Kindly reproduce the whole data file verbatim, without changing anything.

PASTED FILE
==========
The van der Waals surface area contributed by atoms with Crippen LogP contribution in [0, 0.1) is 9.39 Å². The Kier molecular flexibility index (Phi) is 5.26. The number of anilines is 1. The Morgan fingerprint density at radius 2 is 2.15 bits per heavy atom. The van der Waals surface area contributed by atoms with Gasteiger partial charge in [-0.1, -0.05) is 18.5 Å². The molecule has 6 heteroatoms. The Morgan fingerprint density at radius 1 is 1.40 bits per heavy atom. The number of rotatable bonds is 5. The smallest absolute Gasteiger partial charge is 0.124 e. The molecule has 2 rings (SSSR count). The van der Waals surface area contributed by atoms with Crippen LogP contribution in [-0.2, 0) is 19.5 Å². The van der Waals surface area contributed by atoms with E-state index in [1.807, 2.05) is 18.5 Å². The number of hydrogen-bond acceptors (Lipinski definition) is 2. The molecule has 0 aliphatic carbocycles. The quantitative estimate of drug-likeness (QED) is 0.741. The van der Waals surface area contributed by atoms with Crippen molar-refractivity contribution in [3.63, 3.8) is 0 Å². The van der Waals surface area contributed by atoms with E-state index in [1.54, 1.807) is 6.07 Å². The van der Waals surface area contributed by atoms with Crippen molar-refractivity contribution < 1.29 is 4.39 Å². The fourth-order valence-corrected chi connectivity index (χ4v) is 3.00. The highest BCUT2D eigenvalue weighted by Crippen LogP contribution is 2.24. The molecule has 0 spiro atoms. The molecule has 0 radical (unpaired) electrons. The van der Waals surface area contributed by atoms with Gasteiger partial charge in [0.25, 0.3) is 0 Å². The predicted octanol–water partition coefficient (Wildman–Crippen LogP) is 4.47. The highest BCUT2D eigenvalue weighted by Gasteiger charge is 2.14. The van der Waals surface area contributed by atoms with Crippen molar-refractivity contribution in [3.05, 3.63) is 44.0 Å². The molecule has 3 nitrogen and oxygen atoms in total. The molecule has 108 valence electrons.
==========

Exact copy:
The van der Waals surface area contributed by atoms with Crippen LogP contribution in [0, 0.1) is 9.39 Å². The Kier molecular flexibility index (Phi) is 5.26. The number of anilines is 1. The Morgan fingerprint density at radius 2 is 2.15 bits per heavy atom. The van der Waals surface area contributed by atoms with Gasteiger partial charge in [-0.1, -0.05) is 18.5 Å². The molecule has 6 heteroatoms. The Morgan fingerprint density at radius 1 is 1.40 bits per heavy atom. The number of rotatable bonds is 5. The smallest absolute Gasteiger partial charge is 0.124 e. The molecule has 2 rings (SSSR count). The van der Waals surface area contributed by atoms with Crippen LogP contribution in [-0.2, 0) is 19.5 Å². The van der Waals surface area contributed by atoms with E-state index in [1.807, 2.05) is 18.5 Å². The number of hydrogen-bond acceptors (Lipinski definition) is 2. The molecule has 0 aliphatic carbocycles. The quantitative estimate of drug-likeness (QED) is 0.741. The van der Waals surface area contributed by atoms with Crippen molar-refractivity contribution in [3.63, 3.8) is 0 Å². The van der Waals surface area contributed by atoms with E-state index in [1.54, 1.807) is 6.07 Å². The van der Waals surface area contributed by atoms with Crippen molar-refractivity contribution < 1.29 is 4.39 Å². The fourth-order valence-corrected chi connectivity index (χ4v) is 3.00. The highest BCUT2D eigenvalue weighted by Crippen LogP contribution is 2.24. The molecule has 0 spiro atoms. The molecule has 0 radical (unpaired) electrons. The van der Waals surface area contributed by atoms with Gasteiger partial charge in [0.25, 0.3) is 0 Å². The predicted octanol–water partition coefficient (Wildman–Crippen LogP) is 4.47. The highest BCUT2D eigenvalue weighted by Gasteiger charge is 2.14. The van der Waals surface area contributed by atoms with Crippen molar-refractivity contribution in [3.05, 3.63) is 44.0 Å². The molecule has 3 nitrogen and oxygen atoms in total. The molecule has 108 valence electrons.